With Shaft on the scene to provide the animation under Shinbo’s direction, the visual design of the show is a huge part of what makes it work. There are naturally all of his trademark signatures here with the quick cuts, the stills with text on it and lots and lots of heavy text pieces that flash by that make you glad you can freeze frame easily and clearly, though you may give up on it after awhile and just accept that you’re not going to get every detail there is. The backgrounds are stark and striking, bringing in some truly beautiful visuals and layouts and the character animation is incredibly fluid and appealing, especially with the color choices made at times. I had little doubt as to how great this would look knowing who was involved and I certainly wasn’t disappointed.
Bakemonogatari gets a lot of praise for obvious reasons and it’s praise that it definitely does deserve. Watching the show over two days in a couple of sessions, it’s definitely one that I think works best when watched in arcs rather than in full or even weekly as it was originally broadcast. The series takes some traditional stories and breathes some engaging and fascinating life into them because of the characters and approach used as well as the range of visual designs taken with it. I’m not a huge fan of either of the main creative forces behind the series and its original work but I definitely appreciate what they bring to the table and certainly recognize how well done it is here. I was hesitant going into this set because of the past (and present) works, but the end result here is solid and has me looking forward to more, though the caveats will still apply. The series is put together beautifully here and should make any fan of it hugely proud to have it on their shelf.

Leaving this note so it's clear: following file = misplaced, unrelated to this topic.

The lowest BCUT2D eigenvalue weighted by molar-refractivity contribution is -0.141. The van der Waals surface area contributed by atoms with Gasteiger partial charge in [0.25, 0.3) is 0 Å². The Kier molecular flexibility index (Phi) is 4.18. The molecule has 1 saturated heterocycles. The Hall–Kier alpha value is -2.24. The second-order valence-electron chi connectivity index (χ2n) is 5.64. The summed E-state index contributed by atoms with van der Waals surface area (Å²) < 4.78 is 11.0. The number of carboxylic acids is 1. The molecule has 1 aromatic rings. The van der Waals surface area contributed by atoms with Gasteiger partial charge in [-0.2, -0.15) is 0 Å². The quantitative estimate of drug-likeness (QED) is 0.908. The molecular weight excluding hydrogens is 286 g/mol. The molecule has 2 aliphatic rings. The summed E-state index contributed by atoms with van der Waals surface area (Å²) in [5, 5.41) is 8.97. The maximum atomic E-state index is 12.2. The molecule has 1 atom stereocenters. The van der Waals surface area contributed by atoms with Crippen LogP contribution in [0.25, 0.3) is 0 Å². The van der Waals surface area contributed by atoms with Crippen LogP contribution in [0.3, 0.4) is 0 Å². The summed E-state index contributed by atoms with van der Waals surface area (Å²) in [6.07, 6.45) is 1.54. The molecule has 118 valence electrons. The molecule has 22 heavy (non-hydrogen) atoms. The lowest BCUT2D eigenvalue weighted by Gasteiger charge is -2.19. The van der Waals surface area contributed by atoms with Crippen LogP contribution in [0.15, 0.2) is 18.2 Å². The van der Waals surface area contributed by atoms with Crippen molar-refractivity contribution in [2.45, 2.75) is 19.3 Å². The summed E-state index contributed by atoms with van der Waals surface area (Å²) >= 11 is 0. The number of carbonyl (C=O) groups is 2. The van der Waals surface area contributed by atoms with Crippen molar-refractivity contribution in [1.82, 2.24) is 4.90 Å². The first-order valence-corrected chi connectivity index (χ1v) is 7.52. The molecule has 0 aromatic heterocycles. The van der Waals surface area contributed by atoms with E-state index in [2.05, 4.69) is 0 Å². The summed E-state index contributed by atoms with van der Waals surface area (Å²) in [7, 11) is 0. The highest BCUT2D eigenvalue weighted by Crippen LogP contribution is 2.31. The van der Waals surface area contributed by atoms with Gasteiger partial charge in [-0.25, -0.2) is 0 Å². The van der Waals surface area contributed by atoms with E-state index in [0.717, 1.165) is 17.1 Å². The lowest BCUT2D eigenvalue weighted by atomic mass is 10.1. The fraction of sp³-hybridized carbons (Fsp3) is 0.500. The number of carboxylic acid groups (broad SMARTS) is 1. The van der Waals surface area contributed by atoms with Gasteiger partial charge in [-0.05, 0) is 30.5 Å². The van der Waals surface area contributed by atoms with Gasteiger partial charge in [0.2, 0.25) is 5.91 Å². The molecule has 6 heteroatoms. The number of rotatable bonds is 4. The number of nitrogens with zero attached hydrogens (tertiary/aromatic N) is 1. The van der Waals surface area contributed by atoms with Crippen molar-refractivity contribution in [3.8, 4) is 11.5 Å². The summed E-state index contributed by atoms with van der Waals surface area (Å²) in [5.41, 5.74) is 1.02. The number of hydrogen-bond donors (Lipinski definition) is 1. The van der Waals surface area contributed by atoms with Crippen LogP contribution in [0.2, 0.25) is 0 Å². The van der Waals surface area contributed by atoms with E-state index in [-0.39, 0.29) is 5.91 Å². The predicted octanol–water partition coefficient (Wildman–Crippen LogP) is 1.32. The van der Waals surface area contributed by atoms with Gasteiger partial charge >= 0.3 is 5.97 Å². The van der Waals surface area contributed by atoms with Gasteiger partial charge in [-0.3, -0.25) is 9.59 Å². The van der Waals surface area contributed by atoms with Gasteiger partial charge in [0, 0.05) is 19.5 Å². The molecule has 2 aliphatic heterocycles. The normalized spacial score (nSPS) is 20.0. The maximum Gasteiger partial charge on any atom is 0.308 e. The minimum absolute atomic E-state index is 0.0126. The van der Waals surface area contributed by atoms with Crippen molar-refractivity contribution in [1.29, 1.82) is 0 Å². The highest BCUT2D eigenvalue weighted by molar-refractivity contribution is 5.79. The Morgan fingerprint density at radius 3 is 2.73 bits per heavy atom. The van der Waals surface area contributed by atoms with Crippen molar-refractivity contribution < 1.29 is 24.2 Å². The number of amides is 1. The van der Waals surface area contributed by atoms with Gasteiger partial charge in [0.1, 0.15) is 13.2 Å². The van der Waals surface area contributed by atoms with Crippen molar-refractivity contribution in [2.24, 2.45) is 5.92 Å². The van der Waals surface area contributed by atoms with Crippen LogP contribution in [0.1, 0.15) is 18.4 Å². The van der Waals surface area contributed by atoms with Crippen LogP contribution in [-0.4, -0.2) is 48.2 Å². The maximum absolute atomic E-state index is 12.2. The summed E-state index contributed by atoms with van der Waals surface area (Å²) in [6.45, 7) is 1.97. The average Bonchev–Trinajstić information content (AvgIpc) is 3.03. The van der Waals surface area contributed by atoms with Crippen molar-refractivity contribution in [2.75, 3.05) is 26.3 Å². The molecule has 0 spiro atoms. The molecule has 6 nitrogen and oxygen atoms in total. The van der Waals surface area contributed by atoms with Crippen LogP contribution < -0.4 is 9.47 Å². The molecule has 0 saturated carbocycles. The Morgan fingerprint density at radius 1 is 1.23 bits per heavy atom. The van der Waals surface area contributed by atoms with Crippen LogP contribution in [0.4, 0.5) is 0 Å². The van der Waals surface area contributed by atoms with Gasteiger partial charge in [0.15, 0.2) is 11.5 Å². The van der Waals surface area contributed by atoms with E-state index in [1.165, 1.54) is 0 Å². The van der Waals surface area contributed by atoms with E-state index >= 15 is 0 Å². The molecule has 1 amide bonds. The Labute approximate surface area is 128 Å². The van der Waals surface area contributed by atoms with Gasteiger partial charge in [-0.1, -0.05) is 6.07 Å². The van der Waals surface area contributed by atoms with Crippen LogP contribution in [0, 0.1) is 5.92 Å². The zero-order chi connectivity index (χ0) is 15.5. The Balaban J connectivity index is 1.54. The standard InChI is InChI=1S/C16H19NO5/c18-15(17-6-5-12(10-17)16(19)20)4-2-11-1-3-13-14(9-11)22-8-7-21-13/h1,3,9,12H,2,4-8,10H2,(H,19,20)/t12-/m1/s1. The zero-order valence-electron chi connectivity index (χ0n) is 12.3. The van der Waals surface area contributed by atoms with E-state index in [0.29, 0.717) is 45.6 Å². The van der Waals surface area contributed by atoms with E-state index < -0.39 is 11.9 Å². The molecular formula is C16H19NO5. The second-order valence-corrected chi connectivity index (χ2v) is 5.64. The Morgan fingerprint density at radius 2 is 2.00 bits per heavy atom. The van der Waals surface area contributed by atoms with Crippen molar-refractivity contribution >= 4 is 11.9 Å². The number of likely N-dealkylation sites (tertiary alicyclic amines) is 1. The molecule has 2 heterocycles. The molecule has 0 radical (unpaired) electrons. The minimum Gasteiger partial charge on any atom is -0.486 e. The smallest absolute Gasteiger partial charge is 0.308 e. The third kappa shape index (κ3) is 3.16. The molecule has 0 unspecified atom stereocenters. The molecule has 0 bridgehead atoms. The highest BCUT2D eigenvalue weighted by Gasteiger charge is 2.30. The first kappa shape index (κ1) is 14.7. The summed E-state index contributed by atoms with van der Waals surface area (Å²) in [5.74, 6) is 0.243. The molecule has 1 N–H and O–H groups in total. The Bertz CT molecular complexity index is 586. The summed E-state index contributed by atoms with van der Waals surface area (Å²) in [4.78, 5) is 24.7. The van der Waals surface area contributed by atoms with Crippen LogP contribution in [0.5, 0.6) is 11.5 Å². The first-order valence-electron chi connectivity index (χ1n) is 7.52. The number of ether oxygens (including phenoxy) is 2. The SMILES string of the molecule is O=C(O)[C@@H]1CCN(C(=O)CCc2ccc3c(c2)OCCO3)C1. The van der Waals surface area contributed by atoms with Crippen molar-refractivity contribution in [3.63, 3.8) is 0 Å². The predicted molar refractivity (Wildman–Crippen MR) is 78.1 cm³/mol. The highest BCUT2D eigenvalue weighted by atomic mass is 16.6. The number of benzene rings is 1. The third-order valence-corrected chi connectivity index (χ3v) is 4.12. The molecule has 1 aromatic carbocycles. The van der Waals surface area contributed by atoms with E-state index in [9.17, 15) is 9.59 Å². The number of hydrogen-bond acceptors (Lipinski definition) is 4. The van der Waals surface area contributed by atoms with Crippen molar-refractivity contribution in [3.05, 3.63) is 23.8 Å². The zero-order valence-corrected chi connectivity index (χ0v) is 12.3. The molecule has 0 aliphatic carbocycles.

Japanese PCM 2.0 Language, English Subtitles, Character Audio Commentary (subtitled), Textless Openings and Endings, TV Version Previews, Promotional Video
Content Grade: B+
Audio Grade: A-
Video Grade: A
Packaging Grade: A
Menu Grade: B+
Extras Grade: A-
Released By: Aniplex USA
Release Date: November 20th, 2012
Running Time: 357 Minutes
Video Encoding: 1080p AVC
Aspect Ratio: 1.78:1 Widescreen
Sony KDS-R70XBR2 70″ LCoS 1080P HDTV, Sony PlayStation3 Blu-ray player via HDMI set to 1080p, Onkyo TX-SR605 Receiver and Panasonic SB-TP20S Multi-Channel Speaker System With 100-Watt Subwoofer.